The file system on your Android device is a mystery to many, as you can’t know for sure exactly how your memory is being divided between system elements, multimedia content, and temporary files generated by your apps. DiskUsage is a free app that visually displays the space taken up by each service or app in a schematic form.

When you launch the app it will do a scan of the content on the smartphone’s memory, whether internal or on an SD card. After a few seconds you’ll be able to browse the graphic, made up of a series of columns that subdivide each content block into different sections showing exactly how much space each item is occupying. The next image speaks for itself.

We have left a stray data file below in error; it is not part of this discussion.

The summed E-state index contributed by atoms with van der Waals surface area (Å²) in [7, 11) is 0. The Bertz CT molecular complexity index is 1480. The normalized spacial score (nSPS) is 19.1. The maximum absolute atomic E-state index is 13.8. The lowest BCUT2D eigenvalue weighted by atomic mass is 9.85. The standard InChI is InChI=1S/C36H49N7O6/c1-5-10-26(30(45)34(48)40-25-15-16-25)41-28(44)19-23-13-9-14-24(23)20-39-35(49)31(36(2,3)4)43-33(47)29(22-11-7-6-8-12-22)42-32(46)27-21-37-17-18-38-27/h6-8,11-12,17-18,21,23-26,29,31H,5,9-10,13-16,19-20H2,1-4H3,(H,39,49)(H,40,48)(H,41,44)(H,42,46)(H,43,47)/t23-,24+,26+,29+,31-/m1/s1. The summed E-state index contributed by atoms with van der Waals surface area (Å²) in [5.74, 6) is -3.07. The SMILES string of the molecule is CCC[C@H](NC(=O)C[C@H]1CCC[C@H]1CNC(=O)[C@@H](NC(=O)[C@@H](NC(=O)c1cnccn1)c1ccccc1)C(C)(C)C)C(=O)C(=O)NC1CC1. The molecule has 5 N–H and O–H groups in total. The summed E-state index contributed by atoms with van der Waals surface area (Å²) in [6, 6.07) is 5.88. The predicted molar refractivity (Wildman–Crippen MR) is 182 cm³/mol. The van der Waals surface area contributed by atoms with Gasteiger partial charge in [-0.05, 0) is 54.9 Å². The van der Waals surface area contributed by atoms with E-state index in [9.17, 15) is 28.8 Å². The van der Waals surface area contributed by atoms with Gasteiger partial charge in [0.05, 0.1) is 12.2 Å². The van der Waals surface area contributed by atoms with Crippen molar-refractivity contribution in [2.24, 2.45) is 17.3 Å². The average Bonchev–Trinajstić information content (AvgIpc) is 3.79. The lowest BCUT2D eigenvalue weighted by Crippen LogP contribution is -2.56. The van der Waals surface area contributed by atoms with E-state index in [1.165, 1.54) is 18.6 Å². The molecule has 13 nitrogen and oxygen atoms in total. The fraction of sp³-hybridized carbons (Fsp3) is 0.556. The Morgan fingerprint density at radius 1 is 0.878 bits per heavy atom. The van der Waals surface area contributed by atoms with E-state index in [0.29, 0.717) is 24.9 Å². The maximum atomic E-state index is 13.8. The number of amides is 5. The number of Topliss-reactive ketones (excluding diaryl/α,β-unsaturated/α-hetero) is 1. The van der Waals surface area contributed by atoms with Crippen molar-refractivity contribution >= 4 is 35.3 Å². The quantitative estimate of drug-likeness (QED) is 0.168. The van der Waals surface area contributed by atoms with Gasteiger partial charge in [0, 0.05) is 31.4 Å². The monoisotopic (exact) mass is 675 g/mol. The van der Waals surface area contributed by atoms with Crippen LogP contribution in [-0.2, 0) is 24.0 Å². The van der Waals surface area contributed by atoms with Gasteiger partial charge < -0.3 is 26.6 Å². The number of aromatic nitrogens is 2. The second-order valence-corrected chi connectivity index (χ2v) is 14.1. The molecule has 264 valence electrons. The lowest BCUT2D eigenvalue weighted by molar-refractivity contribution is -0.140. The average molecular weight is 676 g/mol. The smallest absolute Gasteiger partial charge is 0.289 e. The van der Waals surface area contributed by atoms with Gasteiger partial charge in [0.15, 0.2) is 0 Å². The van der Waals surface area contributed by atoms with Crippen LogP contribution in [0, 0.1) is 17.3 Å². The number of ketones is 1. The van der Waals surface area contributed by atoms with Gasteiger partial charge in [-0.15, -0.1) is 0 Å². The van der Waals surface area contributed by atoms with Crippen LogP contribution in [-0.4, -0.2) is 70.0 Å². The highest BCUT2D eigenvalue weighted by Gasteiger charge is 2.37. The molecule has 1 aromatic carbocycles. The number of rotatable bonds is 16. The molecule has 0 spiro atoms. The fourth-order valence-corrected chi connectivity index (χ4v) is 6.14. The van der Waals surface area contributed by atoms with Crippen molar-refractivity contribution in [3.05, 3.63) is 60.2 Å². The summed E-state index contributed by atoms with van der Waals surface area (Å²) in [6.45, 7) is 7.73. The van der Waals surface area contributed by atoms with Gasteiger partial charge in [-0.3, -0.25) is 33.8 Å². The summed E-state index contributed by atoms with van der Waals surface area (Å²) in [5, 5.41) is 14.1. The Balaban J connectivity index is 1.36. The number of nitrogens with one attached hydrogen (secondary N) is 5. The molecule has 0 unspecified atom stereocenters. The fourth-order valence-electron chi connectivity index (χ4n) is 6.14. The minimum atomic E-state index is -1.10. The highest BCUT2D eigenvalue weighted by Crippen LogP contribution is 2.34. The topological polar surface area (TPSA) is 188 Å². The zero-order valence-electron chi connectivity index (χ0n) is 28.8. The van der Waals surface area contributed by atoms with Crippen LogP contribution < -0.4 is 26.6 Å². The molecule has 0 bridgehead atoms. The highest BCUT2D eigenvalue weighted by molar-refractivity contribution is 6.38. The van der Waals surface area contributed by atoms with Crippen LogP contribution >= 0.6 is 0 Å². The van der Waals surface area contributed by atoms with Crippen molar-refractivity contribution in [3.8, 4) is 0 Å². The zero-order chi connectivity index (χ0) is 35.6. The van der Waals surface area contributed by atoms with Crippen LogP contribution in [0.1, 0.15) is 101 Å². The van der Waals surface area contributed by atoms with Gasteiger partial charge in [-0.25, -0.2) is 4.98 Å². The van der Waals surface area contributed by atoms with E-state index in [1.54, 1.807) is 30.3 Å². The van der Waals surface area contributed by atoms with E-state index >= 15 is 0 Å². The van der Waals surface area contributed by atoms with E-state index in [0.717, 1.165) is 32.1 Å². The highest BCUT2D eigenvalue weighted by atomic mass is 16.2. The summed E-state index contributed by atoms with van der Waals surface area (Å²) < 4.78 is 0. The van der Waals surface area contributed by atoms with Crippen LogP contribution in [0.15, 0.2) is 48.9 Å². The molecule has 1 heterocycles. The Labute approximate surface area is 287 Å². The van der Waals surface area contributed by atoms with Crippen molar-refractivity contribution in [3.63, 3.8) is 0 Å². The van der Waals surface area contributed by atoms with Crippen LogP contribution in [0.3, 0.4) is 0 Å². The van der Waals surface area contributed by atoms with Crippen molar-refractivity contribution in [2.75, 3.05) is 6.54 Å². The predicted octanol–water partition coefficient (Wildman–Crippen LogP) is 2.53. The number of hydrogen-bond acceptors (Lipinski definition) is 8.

The leftmost column displays the total amount of internal memory, and the next preliminary breakdown, showing the space taken up by apps, multimedia files, system processes, and the amount free.


When you expand, you’ll find the name and space taken up by each installed app, divided up by the size of the APK itself, the cache, and the data stored by the program to facilitate its operation. One important visual feature of DiskUsage is that it orders the blocks from biggest to smallest, meaning in the upper part of each column you’ll see the apps that take up the most space and can quickly detect the presence of any problems or any services that are more “inflated” than they should be.

DiskUsage isn’t the only app that uses this display system, with the freeware Windows program WinDirStat offering a similar schema, only in this case each block corresponds to a subfolder in the file tree of the drive you’re analyzing.


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